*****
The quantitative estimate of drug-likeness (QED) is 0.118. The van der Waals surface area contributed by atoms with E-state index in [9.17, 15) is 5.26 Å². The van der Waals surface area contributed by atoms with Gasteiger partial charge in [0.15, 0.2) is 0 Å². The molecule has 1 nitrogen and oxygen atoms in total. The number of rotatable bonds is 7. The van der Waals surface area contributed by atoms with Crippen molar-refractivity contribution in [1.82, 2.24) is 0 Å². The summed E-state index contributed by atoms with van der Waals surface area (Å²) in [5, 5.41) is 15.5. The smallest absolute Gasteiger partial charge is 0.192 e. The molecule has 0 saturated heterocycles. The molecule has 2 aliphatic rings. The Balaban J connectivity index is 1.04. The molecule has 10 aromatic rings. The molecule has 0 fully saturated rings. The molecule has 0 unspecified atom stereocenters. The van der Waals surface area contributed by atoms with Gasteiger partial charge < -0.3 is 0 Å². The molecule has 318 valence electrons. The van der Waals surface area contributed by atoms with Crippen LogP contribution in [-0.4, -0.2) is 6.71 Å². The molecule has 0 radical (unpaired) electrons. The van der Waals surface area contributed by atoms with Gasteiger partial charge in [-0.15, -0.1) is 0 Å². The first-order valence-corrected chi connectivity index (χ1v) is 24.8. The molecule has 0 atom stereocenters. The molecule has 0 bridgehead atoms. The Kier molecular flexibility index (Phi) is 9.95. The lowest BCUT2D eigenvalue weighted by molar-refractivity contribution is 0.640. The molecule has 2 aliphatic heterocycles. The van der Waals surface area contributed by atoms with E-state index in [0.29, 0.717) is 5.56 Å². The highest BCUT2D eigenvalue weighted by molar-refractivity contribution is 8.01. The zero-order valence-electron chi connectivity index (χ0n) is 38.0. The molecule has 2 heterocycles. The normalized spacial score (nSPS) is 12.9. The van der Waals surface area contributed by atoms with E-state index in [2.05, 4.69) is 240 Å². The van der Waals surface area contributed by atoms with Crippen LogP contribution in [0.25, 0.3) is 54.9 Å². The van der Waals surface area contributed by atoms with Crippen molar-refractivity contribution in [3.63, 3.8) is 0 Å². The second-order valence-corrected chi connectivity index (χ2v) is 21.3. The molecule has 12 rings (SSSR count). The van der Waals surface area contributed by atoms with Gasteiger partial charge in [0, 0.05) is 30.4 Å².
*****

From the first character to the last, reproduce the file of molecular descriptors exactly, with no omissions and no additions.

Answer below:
The quantitative estimate of drug-likeness (QED) is 0.118. The van der Waals surface area contributed by atoms with E-state index in [9.17, 15) is 5.26 Å². The van der Waals surface area contributed by atoms with Gasteiger partial charge in [0.15, 0.2) is 0 Å². The molecule has 1 nitrogen and oxygen atoms in total. The number of rotatable bonds is 7. The van der Waals surface area contributed by atoms with Crippen molar-refractivity contribution in [1.82, 2.24) is 0 Å². The summed E-state index contributed by atoms with van der Waals surface area (Å²) in [5, 5.41) is 15.5. The smallest absolute Gasteiger partial charge is 0.192 e. The molecule has 0 saturated heterocycles. The molecule has 2 aliphatic rings. The Balaban J connectivity index is 1.04. The molecule has 10 aromatic rings. The molecule has 0 fully saturated rings. The molecule has 0 unspecified atom stereocenters. The van der Waals surface area contributed by atoms with Gasteiger partial charge < -0.3 is 0 Å². The molecule has 318 valence electrons. The van der Waals surface area contributed by atoms with Crippen LogP contribution in [-0.4, -0.2) is 6.71 Å². The molecule has 0 radical (unpaired) electrons. The van der Waals surface area contributed by atoms with Gasteiger partial charge in [-0.15, -0.1) is 0 Å². The first-order valence-corrected chi connectivity index (χ1v) is 24.8. The molecule has 0 atom stereocenters. The molecule has 0 bridgehead atoms. The Kier molecular flexibility index (Phi) is 9.95. The lowest BCUT2D eigenvalue weighted by molar-refractivity contribution is 0.640. The molecule has 2 aliphatic heterocycles. The van der Waals surface area contributed by atoms with E-state index in [0.29, 0.717) is 5.56 Å². The highest BCUT2D eigenvalue weighted by molar-refractivity contribution is 8.01. The zero-order valence-electron chi connectivity index (χ0n) is 38.0. The molecule has 2 heterocycles. The normalized spacial score (nSPS) is 12.9. The van der Waals surface area contributed by atoms with E-state index in [2.05, 4.69) is 240 Å². The van der Waals surface area contributed by atoms with Crippen LogP contribution in [0.25, 0.3) is 54.9 Å². The van der Waals surface area contributed by atoms with Crippen molar-refractivity contribution in [3.63, 3.8) is 0 Å². The second-order valence-corrected chi connectivity index (χ2v) is 21.3. The molecule has 12 rings (SSSR count). The van der Waals surface area contributed by atoms with Gasteiger partial charge in [0, 0.05) is 30.4 Å².